The Washington Times-Herald

Community News Network

April 8, 2013

Crabs supersized by carbon pollution

(Continued)

WASHINGTON —

It was like watching lions tear apart lambs. The crabs scurried from their side of the tanks, banged on the shells of the traumatized oysters, pried them open with a claw in a way similar to what humans do with a knife at restaurants and gobbled them down.

For crab lovers, bigger doesn't necessarily mean better. Carbon-absorbing crabs put all their energy into upgrading shells, not flesh — like a mansion without much furniture. So diners might be disappointed years from now when they crack open huge crabs and find little meat.

The research showing the effects of carbon on marine organisms was published in the journal Geology in 2009. The study, led by Ries and co-authored with Anne Cohen and Daniel McCorkle, and found that crabs, lobsters and shrimp grew bigger more rapidly as carbon pollution increased. Chesapeake blue crabs grew nearly four times faster in high-carbon tanks than in low-carbon tanks.

But under the same conditions, oysters, scallops and other organisms struggle to grow, making them more vulnerable to carnivores. Oysters in high-carbon tanks grew at only one-quarter the speed they did in low-carbon conditions, according to the study.

"It's taking them longer to go from oyster spat to oyster adult," said Luke Dodd, a doctoral candidate at UNC who put the crabs in a tank with oysters. "When you're a baby, there's tons of predators that want to eat you up."

But when they put mud crabs and oysters together in the tanks polluted with carbon, Dodd, Michael Piehler of UNC and Jonathan Grabowski of Northeastern University observed something they didn't expect, a response that gave oysters a prayer.

Under conditions with lower levels of carbon, two mud crabs polished off 20 oysters in six hours. But in the aquariums with higher levels of carbon, the mud crabs seemed confused.

Text Only
Community News Network
  • Lindley, Tom.jpg Is this a commercial for batting gloves or a baseball game?

    Major league baseball desperately needs to speed up the action. Here's a place to start: Nix the mind-numbing ritual of hitters who first adjust the right batting glove, then the left one, after every single pitch.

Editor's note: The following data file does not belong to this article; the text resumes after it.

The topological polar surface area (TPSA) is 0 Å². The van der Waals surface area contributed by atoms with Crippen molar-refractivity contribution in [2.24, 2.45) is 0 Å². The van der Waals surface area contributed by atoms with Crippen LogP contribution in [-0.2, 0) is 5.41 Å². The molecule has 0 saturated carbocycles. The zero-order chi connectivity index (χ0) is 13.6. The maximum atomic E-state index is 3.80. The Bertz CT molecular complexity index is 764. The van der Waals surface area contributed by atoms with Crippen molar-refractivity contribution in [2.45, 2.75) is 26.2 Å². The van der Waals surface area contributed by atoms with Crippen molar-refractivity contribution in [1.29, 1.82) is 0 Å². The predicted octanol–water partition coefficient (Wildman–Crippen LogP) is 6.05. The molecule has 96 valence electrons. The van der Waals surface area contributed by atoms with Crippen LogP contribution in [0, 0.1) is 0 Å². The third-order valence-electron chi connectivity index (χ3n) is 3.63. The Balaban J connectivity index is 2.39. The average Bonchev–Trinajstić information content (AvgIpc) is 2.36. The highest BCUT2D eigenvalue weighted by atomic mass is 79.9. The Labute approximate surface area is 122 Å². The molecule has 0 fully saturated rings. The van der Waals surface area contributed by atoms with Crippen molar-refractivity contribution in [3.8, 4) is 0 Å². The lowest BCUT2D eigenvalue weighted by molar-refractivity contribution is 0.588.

August 21, 2014 1 Photo

  • The Simpsons still going strong

    The groundbreaking animation first hit the air Dec. 17, 1989, but the family first appeared on television in "The Tracey Ullman Show" short "Good Night" on April 19, 1987.

    August 21, 2014

  • Does Twitter need a censor?

    Twitter decided last year to make images more prominent on its site. Now, the social network is finding itself caught between being an open forum and patrolling for inappropriate content.

    August 21, 2014

  • Police chief resigns over racial slur repost to Facebook

    A repost on his personal Facebook page of a racially-charged comment by the original poster of a comedy video has forced the police chief of an Oklahoma city to resign his office.

    August 21, 2014

  • sleepchart.jpg America’s sleep-deprived cities

    Americans might run on sleep, but those living in the country's largest cities don't appear to run on much.

    August 20, 2014 1 Photo

  • Who should pay for your kids ACT?

    Thirteen states paid for 11th-grade students in all public high schools to take the ACT college admission test this year, with several more planning to join them in 2015.

    August 20, 2014

  • Pets.jpg Why do people look like their pets?

    As much as we might quibble over the virtues and vices of Canis domesticus, however, and over whether human nature is any better or worse than dog nature, even dog fanciers don't usually want to look like a dog.

    August 20, 2014 1 Photo

  • Ice bucket challenge trending up

    Internet trends are a dime a dozen these days. Everything from Tebowing to planking to the cinnamon challenge can cause a wave of social media activity that can last for weeks before fizzling out.

    August 19, 2014

  • Africa goes medieval in its fight against Ebola

    As the Ebola epidemic claims new victims at an ever-increasing rate, African governments in Sierra Leone, Guinea and Liberia have instituted a "cordon sanitaire," deploying troops to forcibly isolate the inhabitants in an area containing most of the cases.

    August 18, 2014

  • Democrat? Republican? There's an app for that

    If you're a Republican, you might want to think twice before buying Lipton Iced Tea, and forget about Starbucks coffee. If you're a Democrat, put down that Reese's Peanut Butter Cup, and throw away the cylinder of Quaker Oats in your pantry.

    August 18, 2014